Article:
Auckland house prices almost triple those in Marlborough

This Riversdale property, in Blenheim, is listed with Bayleys Marlborough for offers over $329,000.

This Riversdale property, in Blenheim, is listed with Bayleys Marlborough for offers over $329,000.

Homebuyers can buy three houses in Marlborough for the price of one in Auckland, new figures show.

The latest figures from property valuation company QV shows the price of an average home in Marlborough has climbed to $374,454. 

The average price of a house in Auckland is $1,088,811.

The average house price in Auckland is almost three times as much as in Marlborough, according to figures from QV.

The average house price in Auckland is almost three times as much as in Marlborough, according to figures from QV.

Mark Stevenson First National Real Estate director Mark Stevenson said there was strong demand for residential properties in Marlborough, pushing prices to levels he had never seen before.

Marlborough house prices on the rise, with more high-end sales
Buyers compete for Marlborough properties, pushing up prices
Property buyers love Marlborough

But compared to Auckland prices, Marlborough was still considered cheap, he said.

"For $1m you can buy a fantastic home in Marlborough, over 300 square metres, quadruple garage, absolutely top of the line."

"Your $1m house in Auckland is probably going to be worth $300,000 in Blenheim."

Stonehaven Vineyard Homestay owner Paulette Hansen moved from Auckland 12 years ago with her husband, for the lifestyle and to escape the traffic.

After years of running a bed and breakfast, the couple decided to sell, listing the property with Bayleys Marlborough for around $1.2m.

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"What we could buy for that in Auckland would probably just be a shed that needs demolishing," Hansen said.

Michelle and Marcus Williams moved down from Auckland nearly a year ago and bought St Leonards Vineyard Cottage, outside Blenheim.

Michelle Williams said many Aucklanders were able to cash out and buy better properties when they moved to the regions.

"Prices down here are fantastic, when Aucklanders move down they can get a bigger home and a nicer lifestyle," she said.

Williams said she was aware of other Aucklanders who had bought properties in the region, but said they were mostly older, as people needed to have job security to justify the move.

"If we didn't have the business, we wouldn't have shifted," she said.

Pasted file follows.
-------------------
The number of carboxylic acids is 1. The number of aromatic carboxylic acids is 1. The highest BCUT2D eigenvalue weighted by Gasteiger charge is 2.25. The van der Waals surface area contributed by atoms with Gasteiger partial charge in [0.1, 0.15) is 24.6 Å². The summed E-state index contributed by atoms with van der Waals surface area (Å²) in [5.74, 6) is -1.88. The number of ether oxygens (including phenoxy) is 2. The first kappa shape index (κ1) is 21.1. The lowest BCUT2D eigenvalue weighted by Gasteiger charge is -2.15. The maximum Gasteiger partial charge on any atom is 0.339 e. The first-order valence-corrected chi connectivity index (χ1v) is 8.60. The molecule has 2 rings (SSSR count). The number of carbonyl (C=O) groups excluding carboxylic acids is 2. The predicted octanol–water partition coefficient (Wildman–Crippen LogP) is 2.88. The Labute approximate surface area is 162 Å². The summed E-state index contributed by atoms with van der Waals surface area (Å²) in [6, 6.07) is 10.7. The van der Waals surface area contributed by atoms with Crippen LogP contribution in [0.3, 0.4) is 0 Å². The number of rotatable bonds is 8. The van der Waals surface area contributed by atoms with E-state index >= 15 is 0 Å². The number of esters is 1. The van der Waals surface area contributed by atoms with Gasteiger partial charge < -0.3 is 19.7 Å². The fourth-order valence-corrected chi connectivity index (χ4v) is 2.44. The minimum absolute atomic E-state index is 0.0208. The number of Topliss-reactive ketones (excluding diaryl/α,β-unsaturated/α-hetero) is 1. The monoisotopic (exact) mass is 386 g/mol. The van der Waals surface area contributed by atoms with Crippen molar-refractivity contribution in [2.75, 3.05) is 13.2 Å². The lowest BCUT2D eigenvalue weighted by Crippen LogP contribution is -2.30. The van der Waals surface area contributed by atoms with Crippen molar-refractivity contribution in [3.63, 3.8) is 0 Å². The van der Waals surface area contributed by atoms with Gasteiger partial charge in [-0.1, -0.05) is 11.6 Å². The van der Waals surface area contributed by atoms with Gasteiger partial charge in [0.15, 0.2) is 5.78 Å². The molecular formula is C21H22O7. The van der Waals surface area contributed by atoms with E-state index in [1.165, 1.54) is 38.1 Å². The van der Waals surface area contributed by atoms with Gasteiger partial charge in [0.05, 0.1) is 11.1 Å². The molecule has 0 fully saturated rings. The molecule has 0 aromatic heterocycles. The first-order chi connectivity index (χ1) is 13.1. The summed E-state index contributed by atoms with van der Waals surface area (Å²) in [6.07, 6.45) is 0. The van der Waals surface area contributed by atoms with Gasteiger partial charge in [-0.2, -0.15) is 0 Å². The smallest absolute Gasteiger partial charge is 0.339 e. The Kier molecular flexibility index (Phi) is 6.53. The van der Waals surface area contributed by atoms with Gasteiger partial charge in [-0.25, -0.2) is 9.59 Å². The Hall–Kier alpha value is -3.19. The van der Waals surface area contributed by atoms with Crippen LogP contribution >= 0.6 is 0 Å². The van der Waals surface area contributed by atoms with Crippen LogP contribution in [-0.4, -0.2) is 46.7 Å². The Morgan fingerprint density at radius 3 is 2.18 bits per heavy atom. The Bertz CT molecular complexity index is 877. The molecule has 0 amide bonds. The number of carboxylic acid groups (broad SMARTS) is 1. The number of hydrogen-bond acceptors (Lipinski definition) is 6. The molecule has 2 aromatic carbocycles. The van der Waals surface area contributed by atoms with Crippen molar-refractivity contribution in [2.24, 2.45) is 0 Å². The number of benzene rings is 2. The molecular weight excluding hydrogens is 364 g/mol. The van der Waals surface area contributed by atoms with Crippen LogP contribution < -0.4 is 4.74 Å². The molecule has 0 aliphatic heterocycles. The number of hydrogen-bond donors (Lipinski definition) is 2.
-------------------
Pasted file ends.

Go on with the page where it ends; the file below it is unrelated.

Bayleys Marlborough general manager David Lee said there was an increase in the number of people from Auckland buying homes in the region, for themselves or as investment properties.

People were using their investment properties in Marlborough to earn enough money to get on the Auckland property ladder, Lee said.

He was also aware of Aucklanders buying multiple properties in Marlborough to establish a sustainable lifestyle for themselves.

"People are cashing up and buying nice, comfortable family homes and then using that extra cash to put into one or two rental properties, which secures a lifestyle for them."

There were not as many job opportunities in Marlborough compared to Auckland, but the internet and the ability to work remotely meant people were still buying properties in the region, he said.

"I think there's a new community of people in Blenheim working remotely," he said.

"I'm aware of people who choose to live here and commute to Auckland once a week."

However, the extra demand from outside Marlborough had yet to make a significant difference to house prices, although Lee said he expected this to change if the situation continued.

The QV figures showed Marlborough house prices had increased by 7.4 per cent in the year to February, compared to Auckland's 16 per cent rise.

Since last October, Stevenson said he thought average house prices in Marlborough had increased by about $20,000.

He expected this to increase further because of declining interest rates and continued strong demand, which was pitting first-home buyers against property investors in the $250,000 to $350,000 price bracket, he said.

Because of the supply and demand imbalance for rental properties in Marlborough, there were more investors looking to get into the market, which resulted in increased competition for first-home buyers.

The company managed a portfolio of 500 rental properties around the region and only two were vacant, he said.

 - The Marlborough Express


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